One disappointing feature of the S6 that carries over to the S7 series is the use of a USB 2.0 Micro-B port, rather than the reversible USB 3.0 Type-C that promises faster data transfer and shorter charge times. Samsung's reasoning regarding the former seems to be that most people now use wireless transfers to synchronise or load content, and for large transfers it's fastest to use a computer to write directly to the microSD card.
On the latter, Samsung promises fast wired charge times of 90 minutes for the S7 or 100 minutes for the S7 Edge, although we suspect these will only be possible using the supplied AC charger and cable - standard USB 2.0 cables can't handle the necessary current. Samsung isn't quoting a figure for wireless' charging, but it says that it too will be fast. Both common wireless charging standards (Qi-WPC and PMA) remain supported.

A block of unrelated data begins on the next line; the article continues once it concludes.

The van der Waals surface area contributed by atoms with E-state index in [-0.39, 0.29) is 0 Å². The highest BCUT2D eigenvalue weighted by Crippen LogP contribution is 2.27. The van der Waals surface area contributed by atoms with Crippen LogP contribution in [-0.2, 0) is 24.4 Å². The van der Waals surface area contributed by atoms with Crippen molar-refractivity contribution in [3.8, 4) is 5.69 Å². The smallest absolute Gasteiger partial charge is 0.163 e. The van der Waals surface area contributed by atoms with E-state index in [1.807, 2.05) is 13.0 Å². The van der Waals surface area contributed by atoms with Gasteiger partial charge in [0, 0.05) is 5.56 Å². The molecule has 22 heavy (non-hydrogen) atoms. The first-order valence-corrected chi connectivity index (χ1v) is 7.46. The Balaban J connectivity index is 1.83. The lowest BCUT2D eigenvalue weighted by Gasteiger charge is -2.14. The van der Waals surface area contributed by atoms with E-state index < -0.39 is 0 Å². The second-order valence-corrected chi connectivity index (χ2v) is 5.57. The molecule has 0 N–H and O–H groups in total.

The S7 is a clear improvement on the S6, but not a revolutionary one, and as such it probably won't tempt many upgraders until their S6 phones start to age. While we won't know for certain until we've reviewed it, it looks like an excellent choice if you're looking for a high-end Android phone, particularly if you need lots of storage, play lots of games, or tend to ruin phones by dropping them in the toilet. If you can live without key improvements in these areas, though, it's worth seeing if you can find the S6 Edge suitably discounted.
Navigating the new normal: A fast guide to remote working
A smooth transition will support operations for years to comeDownload now
Putting a spotlight on cyber security
An examination of the current cyber security landscapeDownload now
The economics of infrastructure scalability
Find the most cost-effective and least risky way to scaleDownload now
IT operations overload hinders digital transformation
Clearing the path towards a modernised system of agreementDownload now